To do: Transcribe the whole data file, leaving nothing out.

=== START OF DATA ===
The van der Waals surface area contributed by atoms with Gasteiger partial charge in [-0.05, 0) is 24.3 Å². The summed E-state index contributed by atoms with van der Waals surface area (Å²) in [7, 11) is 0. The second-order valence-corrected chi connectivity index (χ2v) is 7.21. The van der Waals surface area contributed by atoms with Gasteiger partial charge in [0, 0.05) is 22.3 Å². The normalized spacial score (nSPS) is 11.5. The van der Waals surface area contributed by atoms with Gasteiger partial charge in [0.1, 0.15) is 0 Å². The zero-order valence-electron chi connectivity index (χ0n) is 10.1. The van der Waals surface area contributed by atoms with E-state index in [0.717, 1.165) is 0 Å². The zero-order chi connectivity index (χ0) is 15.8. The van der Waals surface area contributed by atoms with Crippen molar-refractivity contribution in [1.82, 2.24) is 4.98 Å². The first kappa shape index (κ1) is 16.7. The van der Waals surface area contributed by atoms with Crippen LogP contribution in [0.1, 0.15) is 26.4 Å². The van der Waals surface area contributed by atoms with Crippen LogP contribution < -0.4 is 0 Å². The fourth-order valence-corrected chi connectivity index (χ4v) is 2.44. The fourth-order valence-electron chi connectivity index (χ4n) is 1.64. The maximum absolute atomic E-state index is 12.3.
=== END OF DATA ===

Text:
The van der Waals surface area contributed by atoms with Gasteiger partial charge in [-0.05, 0) is 24.3 Å². The summed E-state index contributed by atoms with van der Waals surface area (Å²) in [7, 11) is 0. The second-order valence-corrected chi connectivity index (χ2v) is 7.21. The van der Waals surface area contributed by atoms with Gasteiger partial charge in [0, 0.05) is 22.3 Å². The normalized spacial score (nSPS) is 11.5. The van der Waals surface area contributed by atoms with Gasteiger partial charge in [0.1, 0.15) is 0 Å². The zero-order valence-electron chi connectivity index (χ0n) is 10.1. The van der Waals surface area contributed by atoms with E-state index in [0.717, 1.165) is 0 Å². The zero-order chi connectivity index (χ0) is 15.8. The van der Waals surface area contributed by atoms with Crippen molar-refractivity contribution in [1.82, 2.24) is 4.98 Å². The first kappa shape index (κ1) is 16.7. The van der Waals surface area contributed by atoms with Crippen LogP contribution in [0.1, 0.15) is 26.4 Å². The van der Waals surface area contributed by atoms with Crippen LogP contribution < -0.4 is 0 Å². The fourth-order valence-corrected chi connectivity index (χ4v) is 2.44. The fourth-order valence-electron chi connectivity index (χ4n) is 1.64. The maximum absolute atomic E-state index is 12.3.